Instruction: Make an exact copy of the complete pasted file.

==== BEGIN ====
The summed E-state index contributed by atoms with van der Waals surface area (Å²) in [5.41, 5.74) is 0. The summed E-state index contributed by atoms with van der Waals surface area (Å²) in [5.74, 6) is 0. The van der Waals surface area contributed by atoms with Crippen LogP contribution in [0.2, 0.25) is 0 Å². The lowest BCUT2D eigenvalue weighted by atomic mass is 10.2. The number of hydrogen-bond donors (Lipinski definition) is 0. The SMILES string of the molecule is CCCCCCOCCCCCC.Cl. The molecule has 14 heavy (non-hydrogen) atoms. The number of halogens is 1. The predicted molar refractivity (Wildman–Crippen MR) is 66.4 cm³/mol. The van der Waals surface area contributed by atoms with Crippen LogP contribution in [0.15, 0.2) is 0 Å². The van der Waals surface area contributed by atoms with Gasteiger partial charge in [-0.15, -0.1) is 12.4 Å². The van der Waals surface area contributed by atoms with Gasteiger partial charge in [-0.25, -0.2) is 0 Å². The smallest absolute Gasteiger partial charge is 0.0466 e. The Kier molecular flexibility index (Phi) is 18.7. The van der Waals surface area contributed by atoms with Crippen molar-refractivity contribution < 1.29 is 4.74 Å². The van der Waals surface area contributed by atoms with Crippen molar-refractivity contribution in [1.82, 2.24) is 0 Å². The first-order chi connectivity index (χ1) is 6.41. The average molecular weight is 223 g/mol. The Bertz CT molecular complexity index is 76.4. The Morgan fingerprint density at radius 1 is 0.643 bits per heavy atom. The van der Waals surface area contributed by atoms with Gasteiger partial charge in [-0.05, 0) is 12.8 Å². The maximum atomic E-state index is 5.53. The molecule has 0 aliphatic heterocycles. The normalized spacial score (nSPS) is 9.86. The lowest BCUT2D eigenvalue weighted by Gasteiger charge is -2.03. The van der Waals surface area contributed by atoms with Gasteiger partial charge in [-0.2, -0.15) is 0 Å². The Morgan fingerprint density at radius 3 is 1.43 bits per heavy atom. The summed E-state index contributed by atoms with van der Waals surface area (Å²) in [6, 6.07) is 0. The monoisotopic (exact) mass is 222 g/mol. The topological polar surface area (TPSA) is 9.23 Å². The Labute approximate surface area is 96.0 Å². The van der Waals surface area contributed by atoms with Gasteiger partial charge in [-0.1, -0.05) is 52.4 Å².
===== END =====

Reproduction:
The summed E-state index contributed by atoms with van der Waals surface area (Å²) in [5.41, 5.74) is 0. The summed E-state index contributed by atoms with van der Waals surface area (Å²) in [5.74, 6) is 0. The van der Waals surface area contributed by atoms with Crippen LogP contribution in [0.2, 0.25) is 0 Å². The lowest BCUT2D eigenvalue weighted by atomic mass is 10.2. The number of hydrogen-bond donors (Lipinski definition) is 0. The SMILES string of the molecule is CCCCCCOCCCCCC.Cl. The molecule has 14 heavy (non-hydrogen) atoms. The number of halogens is 1. The predicted molar refractivity (Wildman–Crippen MR) is 66.4 cm³/mol. The van der Waals surface area contributed by atoms with Crippen LogP contribution in [0.15, 0.2) is 0 Å². The van der Waals surface area contributed by atoms with Gasteiger partial charge in [-0.15, -0.1) is 12.4 Å². The van der Waals surface area contributed by atoms with Gasteiger partial charge in [-0.25, -0.2) is 0 Å². The smallest absolute Gasteiger partial charge is 0.0466 e. The Kier molecular flexibility index (Phi) is 18.7. The van der Waals surface area contributed by atoms with Crippen molar-refractivity contribution < 1.29 is 4.74 Å². The van der Waals surface area contributed by atoms with Crippen molar-refractivity contribution in [1.82, 2.24) is 0 Å². The first-order chi connectivity index (χ1) is 6.41. The average molecular weight is 223 g/mol. The Bertz CT molecular complexity index is 76.4. The Morgan fingerprint density at radius 1 is 0.643 bits per heavy atom. The van der Waals surface area contributed by atoms with Gasteiger partial charge in [-0.05, 0) is 12.8 Å². The maximum atomic E-state index is 5.53. The molecule has 0 aliphatic heterocycles. The normalized spacial score (nSPS) is 9.86. The lowest BCUT2D eigenvalue weighted by Gasteiger charge is -2.03. The van der Waals surface area contributed by atoms with Gasteiger partial charge in [-0.2, -0.15) is 0 Å². The Morgan fingerprint density at radius 3 is 1.43 bits per heavy atom. The summed E-state index contributed by atoms with van der Waals surface area (Å²) in [6, 6.07) is 0. The monoisotopic (exact) mass is 222 g/mol. The topological polar surface area (TPSA) is 9.23 Å². The Labute approximate surface area is 96.0 Å². The van der Waals surface area contributed by atoms with Gasteiger partial charge in [-0.1, -0.05) is 52.4 Å².